Scientists discover MYSTERIOUS holes on Atlantic Ocean floor, sparks bizarre theories
1.7 miles beneath the surface of the Atlantic Ocean, researchers found some inexplicable, strange holes. They urged Facebook followers to assist them by identifying the distinctive indentations that create a straight line. The National Oceanic and Atmospheric Administration Ocean Exploration uploaded pictures of these dents on Facebook.
They captioned the pictures: "Okay Facebookers, time to get out those scientist hats! On Saturday's #Okeanos dive, we observed several of these sublinear sets of holes in the sediment. These holes have been previously reported from the region, but their origin remains a mystery. While they look almost human-made, the little piles of sediment around the holes make them seem like they were excavated by... something."
The divers are a part of NOAA's Voyage to the Ridge 2022, a set of three ocean investigations that involve mapping and a remotely controlled vehicle to learn more about deepwater regions around the Mid-Atlantic Ridge, Azores Plateau, and Charlie-Gibbs Fracture Zone. The divers use NOAA Ship Okeanos Explorer to dive and explore.
"What's YOUR hypothesis?" they questioned netizens in regards to the holes discovered close to the Mid-Atlantic Ridge.
Facebook commenters offered a variety of views on what may have caused the noticeable, uniform-appearing dents in the ocean bottom.
One commented: "I wonder if some company may be conducting seafloor samples. That might explain the straight lines and the spacing of the holes. Especially if you have seen others in the region. Only thing is, everything else around it doesn't seem like it's been disturbed."
A second wrote: "Upwelling! Freshwater from a land source bubbling up? As if there's a rock under there allowing the flowing water to break through in that linear manner."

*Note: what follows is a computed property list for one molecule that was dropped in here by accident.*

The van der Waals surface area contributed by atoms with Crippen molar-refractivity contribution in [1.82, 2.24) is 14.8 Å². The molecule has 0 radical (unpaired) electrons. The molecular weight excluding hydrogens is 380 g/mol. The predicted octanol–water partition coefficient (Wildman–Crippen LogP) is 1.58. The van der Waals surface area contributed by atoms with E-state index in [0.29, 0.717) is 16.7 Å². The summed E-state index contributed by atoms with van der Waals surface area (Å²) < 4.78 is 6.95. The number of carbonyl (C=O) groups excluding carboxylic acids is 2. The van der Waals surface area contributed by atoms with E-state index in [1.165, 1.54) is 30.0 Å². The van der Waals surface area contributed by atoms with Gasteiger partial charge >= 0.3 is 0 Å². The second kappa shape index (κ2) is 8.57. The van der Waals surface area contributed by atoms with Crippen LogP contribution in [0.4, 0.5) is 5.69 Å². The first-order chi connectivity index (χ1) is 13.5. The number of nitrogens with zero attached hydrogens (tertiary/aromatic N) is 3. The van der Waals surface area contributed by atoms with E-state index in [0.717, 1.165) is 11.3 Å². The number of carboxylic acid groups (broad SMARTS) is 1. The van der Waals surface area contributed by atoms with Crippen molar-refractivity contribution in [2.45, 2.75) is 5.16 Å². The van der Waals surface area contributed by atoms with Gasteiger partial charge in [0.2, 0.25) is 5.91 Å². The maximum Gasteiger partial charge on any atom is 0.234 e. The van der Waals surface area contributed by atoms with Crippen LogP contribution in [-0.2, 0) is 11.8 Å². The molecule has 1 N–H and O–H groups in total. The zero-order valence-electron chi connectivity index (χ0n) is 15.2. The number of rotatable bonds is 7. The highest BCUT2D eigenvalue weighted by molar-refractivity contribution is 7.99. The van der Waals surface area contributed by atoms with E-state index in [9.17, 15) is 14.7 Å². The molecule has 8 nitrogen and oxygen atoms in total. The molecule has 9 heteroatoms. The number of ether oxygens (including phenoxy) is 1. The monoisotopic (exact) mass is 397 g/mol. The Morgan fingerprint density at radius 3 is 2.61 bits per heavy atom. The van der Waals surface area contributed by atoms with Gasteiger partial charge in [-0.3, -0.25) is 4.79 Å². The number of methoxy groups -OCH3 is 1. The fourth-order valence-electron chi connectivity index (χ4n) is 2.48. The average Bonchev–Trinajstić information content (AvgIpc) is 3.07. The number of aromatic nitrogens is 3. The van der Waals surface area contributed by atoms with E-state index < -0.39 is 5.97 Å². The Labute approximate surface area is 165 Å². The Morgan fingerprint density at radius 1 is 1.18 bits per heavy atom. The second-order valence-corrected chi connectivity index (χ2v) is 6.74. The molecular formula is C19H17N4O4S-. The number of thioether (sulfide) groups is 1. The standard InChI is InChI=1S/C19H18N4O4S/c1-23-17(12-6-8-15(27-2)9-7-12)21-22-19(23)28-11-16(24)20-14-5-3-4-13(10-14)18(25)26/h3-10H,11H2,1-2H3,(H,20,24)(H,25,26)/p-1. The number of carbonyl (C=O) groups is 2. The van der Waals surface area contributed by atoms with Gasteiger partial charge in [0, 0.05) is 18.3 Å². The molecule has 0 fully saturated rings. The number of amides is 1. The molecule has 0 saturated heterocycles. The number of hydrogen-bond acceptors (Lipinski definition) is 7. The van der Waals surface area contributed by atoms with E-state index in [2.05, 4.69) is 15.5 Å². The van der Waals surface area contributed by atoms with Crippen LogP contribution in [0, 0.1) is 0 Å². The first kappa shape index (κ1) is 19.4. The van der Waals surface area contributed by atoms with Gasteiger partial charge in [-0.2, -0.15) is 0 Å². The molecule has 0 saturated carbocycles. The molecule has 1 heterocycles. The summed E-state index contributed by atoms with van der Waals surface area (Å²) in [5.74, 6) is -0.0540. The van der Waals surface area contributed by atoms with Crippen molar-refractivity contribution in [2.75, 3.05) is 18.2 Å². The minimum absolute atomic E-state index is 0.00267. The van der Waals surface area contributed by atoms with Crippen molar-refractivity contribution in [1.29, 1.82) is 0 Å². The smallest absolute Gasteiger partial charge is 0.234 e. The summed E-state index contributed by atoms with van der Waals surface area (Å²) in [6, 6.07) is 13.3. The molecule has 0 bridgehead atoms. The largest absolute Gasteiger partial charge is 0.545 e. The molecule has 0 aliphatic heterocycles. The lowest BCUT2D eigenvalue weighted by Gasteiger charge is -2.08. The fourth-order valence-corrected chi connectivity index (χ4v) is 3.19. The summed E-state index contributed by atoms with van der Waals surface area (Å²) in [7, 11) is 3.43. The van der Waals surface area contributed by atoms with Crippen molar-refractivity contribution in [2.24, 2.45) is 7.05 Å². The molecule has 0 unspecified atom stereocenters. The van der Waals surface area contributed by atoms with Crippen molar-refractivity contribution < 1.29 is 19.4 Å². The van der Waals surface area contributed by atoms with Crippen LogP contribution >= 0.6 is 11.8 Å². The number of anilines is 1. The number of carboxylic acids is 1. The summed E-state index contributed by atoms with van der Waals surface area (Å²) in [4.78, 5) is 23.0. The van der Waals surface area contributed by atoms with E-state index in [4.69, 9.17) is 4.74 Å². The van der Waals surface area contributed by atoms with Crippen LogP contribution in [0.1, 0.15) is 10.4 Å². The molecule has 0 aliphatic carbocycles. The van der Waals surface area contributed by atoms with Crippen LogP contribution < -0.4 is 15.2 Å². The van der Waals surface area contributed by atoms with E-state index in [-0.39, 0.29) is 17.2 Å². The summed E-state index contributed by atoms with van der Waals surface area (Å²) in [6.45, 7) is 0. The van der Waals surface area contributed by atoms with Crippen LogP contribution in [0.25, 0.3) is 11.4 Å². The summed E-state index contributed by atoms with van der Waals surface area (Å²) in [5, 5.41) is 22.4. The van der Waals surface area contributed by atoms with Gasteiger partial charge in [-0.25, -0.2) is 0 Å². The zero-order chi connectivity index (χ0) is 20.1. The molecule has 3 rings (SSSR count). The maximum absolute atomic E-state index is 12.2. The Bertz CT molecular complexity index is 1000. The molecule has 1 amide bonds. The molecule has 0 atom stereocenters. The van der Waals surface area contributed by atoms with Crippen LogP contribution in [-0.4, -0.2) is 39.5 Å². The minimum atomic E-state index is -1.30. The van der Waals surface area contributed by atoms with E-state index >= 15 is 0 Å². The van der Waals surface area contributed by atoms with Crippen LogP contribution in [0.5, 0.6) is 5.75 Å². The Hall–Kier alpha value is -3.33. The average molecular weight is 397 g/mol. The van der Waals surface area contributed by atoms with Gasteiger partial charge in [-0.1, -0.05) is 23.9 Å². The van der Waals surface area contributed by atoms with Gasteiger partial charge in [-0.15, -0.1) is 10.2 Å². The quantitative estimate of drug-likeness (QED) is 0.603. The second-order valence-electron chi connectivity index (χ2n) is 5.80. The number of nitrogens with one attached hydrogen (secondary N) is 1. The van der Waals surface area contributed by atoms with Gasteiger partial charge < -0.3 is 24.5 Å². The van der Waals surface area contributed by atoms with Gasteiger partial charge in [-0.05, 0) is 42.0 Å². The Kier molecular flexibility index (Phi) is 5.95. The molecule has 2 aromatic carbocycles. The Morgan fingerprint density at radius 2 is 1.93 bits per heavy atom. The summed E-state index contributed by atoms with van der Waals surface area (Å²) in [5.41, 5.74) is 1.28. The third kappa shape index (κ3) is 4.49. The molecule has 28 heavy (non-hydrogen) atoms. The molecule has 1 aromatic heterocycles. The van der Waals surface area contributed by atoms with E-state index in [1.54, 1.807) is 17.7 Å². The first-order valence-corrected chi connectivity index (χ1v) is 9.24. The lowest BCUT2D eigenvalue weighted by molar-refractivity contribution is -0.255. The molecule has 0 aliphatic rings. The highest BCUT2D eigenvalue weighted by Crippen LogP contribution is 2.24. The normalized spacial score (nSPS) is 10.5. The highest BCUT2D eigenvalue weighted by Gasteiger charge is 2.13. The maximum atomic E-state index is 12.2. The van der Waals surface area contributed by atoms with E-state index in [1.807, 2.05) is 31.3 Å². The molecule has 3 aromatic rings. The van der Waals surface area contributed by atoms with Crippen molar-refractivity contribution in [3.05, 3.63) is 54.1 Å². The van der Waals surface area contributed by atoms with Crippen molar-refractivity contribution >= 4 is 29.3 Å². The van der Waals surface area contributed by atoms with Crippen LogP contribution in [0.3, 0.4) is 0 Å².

"I'm not saying it was the aliens...but it was the aliens," a third said, sharing a meme.
A user tried to give a reasonable explanation for the dents: "This to me looks like the sediment is falling through, or water flowing up from a crack in a geological shelf or cave roof. I suspect either ancient coral or some sedimentary rock structure underneath has a void for which material is being washed out further away. I would start to see if there was any caves or deformation in the seabed. "
The Mid-Atlantic Range is the world's longest mountain range and one of the Earth's most remarkable geological features. It spans 10,000 miles across the Atlantic Ocean from north to south. It's still completely undiscovered because the majority of it is underwater. It also frequently experiences earthquakes and is the location of stunning hydrothermal vents, which can develop as magma rises to the surface and generates heat.
This article contains remarks made on the Internet by individual people and organizations. MEAWW cannot confirm them independently and does not support claims or opinions being made online.